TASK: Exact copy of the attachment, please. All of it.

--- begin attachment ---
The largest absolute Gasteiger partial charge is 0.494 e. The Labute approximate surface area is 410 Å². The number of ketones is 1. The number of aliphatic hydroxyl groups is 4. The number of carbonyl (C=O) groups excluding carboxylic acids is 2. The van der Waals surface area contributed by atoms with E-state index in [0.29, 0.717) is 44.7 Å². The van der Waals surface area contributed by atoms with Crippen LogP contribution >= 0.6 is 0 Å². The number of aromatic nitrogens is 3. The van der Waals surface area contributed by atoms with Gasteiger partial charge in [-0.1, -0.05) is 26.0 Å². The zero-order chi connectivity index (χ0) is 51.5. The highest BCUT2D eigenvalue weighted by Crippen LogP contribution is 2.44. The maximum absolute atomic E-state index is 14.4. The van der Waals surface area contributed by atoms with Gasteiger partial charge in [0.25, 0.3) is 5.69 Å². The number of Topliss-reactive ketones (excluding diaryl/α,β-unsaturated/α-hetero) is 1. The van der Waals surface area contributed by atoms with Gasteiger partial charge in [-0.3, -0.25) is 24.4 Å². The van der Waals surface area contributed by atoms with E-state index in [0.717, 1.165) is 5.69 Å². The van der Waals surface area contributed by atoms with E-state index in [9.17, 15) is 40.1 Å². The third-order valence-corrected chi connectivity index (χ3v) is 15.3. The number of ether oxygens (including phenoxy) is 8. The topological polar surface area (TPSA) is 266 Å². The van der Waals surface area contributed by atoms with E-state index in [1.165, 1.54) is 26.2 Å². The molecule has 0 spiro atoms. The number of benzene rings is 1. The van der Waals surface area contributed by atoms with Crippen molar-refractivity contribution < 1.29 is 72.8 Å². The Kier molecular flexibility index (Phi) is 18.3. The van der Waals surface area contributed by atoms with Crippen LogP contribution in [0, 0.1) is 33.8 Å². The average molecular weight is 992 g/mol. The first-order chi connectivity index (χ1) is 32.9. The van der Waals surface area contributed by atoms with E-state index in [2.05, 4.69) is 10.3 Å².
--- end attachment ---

The largest absolute Gasteiger partial charge is 0.494 e. The Labute approximate surface area is 410 Å². The number of ketones is 1. The number of aliphatic hydroxyl groups is 4. The number of carbonyl (C=O) groups excluding carboxylic acids is 2. The van der Waals surface area contributed by atoms with E-state index in [0.29, 0.717) is 44.7 Å². The van der Waals surface area contributed by atoms with Crippen LogP contribution >= 0.6 is 0 Å². The number of aromatic nitrogens is 3. The van der Waals surface area contributed by atoms with Gasteiger partial charge in [-0.1, -0.05) is 26.0 Å². The zero-order chi connectivity index (χ0) is 51.5. The highest BCUT2D eigenvalue weighted by Crippen LogP contribution is 2.44. The maximum absolute atomic E-state index is 14.4. The van der Waals surface area contributed by atoms with Gasteiger partial charge in [0.25, 0.3) is 5.69 Å². The number of Topliss-reactive ketones (excluding diaryl/α,β-unsaturated/α-hetero) is 1. The van der Waals surface area contributed by atoms with Gasteiger partial charge in [-0.3, -0.25) is 24.4 Å². The van der Waals surface area contributed by atoms with E-state index in [0.717, 1.165) is 5.69 Å². The van der Waals surface area contributed by atoms with E-state index in [9.17, 15) is 40.1 Å². The third-order valence-corrected chi connectivity index (χ3v) is 15.3. The number of ether oxygens (including phenoxy) is 8. The topological polar surface area (TPSA) is 266 Å². The van der Waals surface area contributed by atoms with E-state index in [1.165, 1.54) is 26.2 Å². The molecule has 0 spiro atoms. The number of benzene rings is 1. The van der Waals surface area contributed by atoms with Crippen molar-refractivity contribution < 1.29 is 72.8 Å². The Kier molecular flexibility index (Phi) is 18.3. The van der Waals surface area contributed by atoms with Crippen LogP contribution in [0, 0.1) is 33.8 Å². The average molecular weight is 992 g/mol. The first-order chi connectivity index (χ1) is 32.9. The van der Waals surface area contributed by atoms with E-state index in [2.05, 4.69) is 10.3 Å².